The purpose of this thesis is to study the intersectional impact of the arsenic crisis and the access to safe water in rural Bangladesh. Particular focus is set on the gender-related differences in the impact of arsenicosis. In order to also understand how different groups of women are affected by the arsenic crisis an intersectional analysis is utilized. The empirical data was collected during a qualitative case study in six arsenic acute villages in southwest Bangladesh. The study has applied a feminist geographical conceptual framework and utilized semi structured interviews and focus groups as primary methods: 49 semi structured interviews and 16 focus groups. Additional information has been gathered through observations and secondary sources. The results of the study indicate that the arsenic crisis and the access to safe water are aggravating gender inequalities as well as gender roles and responsibilities. The gender inequalities related to arsenicosis are particularly manifested in the access to health care and in the degree of social stigmatization: women are the biggest victims, and unmarried women in particular. The study also concludes that multiple axes of oppression such as class, disability, age and race should additionally be considered along with gender when studying the impact of the arsenic crisis on women. Along with gender oppression these additional groups of oppression are the most important ones in determining the magnitude of the negative impact of the arsenic crisis on women.

  • 93.
    Andersson, Sanna
    Stockholm University, Faculty of Social Sciences, Department of Human Geography.
    Flexibilitet: Att skapa flexibla stadsmiljöer och rum för det annorlunda2012Independent thesis Basic level (degree of Bachelor), 10 credits / 15 HE creditsStudent thesis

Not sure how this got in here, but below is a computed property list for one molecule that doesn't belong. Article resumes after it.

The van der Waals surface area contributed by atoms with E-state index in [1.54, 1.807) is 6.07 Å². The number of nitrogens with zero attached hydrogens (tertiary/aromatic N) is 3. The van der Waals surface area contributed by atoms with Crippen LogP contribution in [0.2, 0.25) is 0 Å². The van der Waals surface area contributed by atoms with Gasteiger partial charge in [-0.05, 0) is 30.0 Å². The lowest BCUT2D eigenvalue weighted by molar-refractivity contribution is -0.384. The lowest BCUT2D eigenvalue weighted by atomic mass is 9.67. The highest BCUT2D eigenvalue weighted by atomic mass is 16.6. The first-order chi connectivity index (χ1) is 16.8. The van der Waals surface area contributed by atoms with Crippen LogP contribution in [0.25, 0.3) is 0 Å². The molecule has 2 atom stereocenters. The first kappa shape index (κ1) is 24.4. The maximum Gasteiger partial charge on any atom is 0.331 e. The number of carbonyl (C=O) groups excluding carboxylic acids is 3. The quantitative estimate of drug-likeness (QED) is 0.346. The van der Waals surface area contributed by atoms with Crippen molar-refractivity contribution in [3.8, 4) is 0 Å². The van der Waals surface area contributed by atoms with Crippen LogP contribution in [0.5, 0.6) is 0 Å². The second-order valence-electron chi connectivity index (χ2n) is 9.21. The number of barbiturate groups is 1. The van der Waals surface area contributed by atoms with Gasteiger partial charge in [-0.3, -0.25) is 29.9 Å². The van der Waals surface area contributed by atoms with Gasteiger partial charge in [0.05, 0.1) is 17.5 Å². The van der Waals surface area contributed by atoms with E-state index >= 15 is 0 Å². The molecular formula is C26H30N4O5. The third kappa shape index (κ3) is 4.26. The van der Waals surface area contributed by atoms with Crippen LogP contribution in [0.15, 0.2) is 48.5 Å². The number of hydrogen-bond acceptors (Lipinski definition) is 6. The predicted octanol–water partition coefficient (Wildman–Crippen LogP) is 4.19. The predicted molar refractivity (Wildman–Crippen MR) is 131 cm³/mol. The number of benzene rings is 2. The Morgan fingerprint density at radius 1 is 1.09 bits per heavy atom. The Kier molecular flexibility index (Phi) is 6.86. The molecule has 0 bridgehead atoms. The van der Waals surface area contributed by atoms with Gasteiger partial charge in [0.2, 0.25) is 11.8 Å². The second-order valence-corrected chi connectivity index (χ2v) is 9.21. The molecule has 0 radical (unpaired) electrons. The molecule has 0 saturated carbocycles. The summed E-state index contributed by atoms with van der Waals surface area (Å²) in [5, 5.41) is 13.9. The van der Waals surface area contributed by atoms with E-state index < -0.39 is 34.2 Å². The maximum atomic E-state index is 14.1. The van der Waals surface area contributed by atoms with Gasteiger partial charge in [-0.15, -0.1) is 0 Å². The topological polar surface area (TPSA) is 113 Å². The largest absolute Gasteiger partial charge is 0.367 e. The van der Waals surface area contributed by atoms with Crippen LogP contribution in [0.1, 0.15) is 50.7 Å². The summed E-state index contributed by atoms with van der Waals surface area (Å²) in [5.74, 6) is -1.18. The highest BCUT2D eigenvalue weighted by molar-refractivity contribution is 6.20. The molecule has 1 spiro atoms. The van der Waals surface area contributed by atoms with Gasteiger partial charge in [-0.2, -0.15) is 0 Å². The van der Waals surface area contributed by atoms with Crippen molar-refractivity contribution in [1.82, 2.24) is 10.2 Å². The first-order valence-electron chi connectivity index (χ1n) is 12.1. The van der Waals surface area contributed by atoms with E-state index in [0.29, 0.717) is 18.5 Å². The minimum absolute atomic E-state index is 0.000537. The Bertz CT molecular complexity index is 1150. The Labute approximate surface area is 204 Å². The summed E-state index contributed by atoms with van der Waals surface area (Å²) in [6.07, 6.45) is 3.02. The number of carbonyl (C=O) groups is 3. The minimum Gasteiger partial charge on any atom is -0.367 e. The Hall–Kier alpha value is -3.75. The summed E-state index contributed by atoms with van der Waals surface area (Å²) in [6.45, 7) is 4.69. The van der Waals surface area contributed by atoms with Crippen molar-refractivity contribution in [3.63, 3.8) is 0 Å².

Abstract [sv]

    I denna essä undersöker jag hur olika idéer kring att skapa flexibla stadsmiljöer kan kopplas till målen om social hållbarhet. Argumenten och efterfrågan av flexibilitet diskuteras i förhållande till en förändrad syn på samhället och begreppet rum samt en strävan efter att skapa plats för det ”annorlunda”.  I arbetet förs en diskussion om hur olika teorier använder sig av flexibilitet och vilken form av flexibilitet man syftar på. Den konceptuella diskussionen kompletteras med två exempel från Stockholms stad, en urban trädgård och en normkritisk bar/galleri/scen. Den flexibilitet som argumenteras för i de idéer som jag sett närmare på fokuserar på gränser, fysiska och mentala som verkar för ramar i stadsmiljöer. Man förespråkar att se processerna som skapar och formar rummen och gränserna som skapas som plurala. Genom att arbeta med flexibla gränser så kan man skapa mångtydiga stadsmiljöer som är öppna även för det ”annorlunda”.

  • 94.
    Andervad, Erik
    Stockholm University, Faculty of Social Sciences, Department of Human Geography.
    To care about the environment: Technologies of government in forest conservation - Khasi Hills, India2014Independent thesis Advanced level (degree of Master (Two Years)), 20 credits / 30 HE creditsStudent thesis
    Abstract [en]

    Involvement of communities in forest conservation and other forms of environmental governance isproliferating. Reduced emissions from deforestation and degradation (REDD+) is one mechanism,designed to reduce emissions of greenhouse gases by reversing deforestation trends in low-incomecountries. The benefits of involving communities in conservation projects have been recognized,but one aspect of environmental governance that so far has received less attention is how theinterests and attitudes of people towards the environment are altering over time and with newinstitutional arrangements. Based on interviews and group discussions during fieldwork in theKhasi Hills REDD+ project, Meghalaya, India, profound changes in environmental subjectivitieswere found among the people in the area. New regulations, changes in the environment, raisedawareness, and changed practices have turned forests into an entity seen as important for protection.Using a governmentality framework, the objectives and rationalities of forest protection have beeninternalized among the population. Further, the material characteristics of nature was found to be anaspect in subject formation. This thesis argues that local attitudes towards conservation correspondto changes beyond governance structures that ought to be taken under consideration for why peoplecome to perceive the environment as they do.